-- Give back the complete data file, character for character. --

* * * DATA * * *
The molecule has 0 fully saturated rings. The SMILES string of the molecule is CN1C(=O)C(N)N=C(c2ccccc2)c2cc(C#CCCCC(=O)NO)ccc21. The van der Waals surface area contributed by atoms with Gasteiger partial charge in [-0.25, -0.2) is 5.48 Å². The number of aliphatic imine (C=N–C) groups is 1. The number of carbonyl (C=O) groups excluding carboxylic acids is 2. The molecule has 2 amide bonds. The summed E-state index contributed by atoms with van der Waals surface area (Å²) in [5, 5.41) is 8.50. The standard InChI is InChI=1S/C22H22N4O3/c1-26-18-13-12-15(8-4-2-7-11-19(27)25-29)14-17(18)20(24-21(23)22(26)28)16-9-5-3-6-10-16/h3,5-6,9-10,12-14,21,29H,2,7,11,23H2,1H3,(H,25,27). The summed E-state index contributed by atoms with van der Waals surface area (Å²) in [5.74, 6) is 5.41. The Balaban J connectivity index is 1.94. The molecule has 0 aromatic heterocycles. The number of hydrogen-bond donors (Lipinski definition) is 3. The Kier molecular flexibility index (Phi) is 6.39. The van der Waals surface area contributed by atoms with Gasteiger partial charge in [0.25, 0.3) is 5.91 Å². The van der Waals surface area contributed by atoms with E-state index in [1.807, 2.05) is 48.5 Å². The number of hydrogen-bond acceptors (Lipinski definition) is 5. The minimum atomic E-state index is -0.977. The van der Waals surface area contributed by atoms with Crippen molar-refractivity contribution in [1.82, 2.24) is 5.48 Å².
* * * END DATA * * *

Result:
The molecule has 0 fully saturated rings. The SMILES string of the molecule is CN1C(=O)C(N)N=C(c2ccccc2)c2cc(C#CCCCC(=O)NO)ccc21. The van der Waals surface area contributed by atoms with Gasteiger partial charge in [-0.25, -0.2) is 5.48 Å². The number of aliphatic imine (C=N–C) groups is 1. The number of carbonyl (C=O) groups excluding carboxylic acids is 2. The molecule has 2 amide bonds. The summed E-state index contributed by atoms with van der Waals surface area (Å²) in [5, 5.41) is 8.50. The standard InChI is InChI=1S/C22H22N4O3/c1-26-18-13-12-15(8-4-2-7-11-19(27)25-29)14-17(18)20(24-21(23)22(26)28)16-9-5-3-6-10-16/h3,5-6,9-10,12-14,21,29H,2,7,11,23H2,1H3,(H,25,27). The summed E-state index contributed by atoms with van der Waals surface area (Å²) in [5.74, 6) is 5.41. The Balaban J connectivity index is 1.94. The molecule has 0 aromatic heterocycles. The number of hydrogen-bond donors (Lipinski definition) is 3. The Kier molecular flexibility index (Phi) is 6.39. The van der Waals surface area contributed by atoms with Gasteiger partial charge in [0.25, 0.3) is 5.91 Å². The van der Waals surface area contributed by atoms with E-state index in [1.807, 2.05) is 48.5 Å². The number of hydrogen-bond acceptors (Lipinski definition) is 5. The minimum atomic E-state index is -0.977. The van der Waals surface area contributed by atoms with Crippen molar-refractivity contribution in [1.82, 2.24) is 5.48 Å².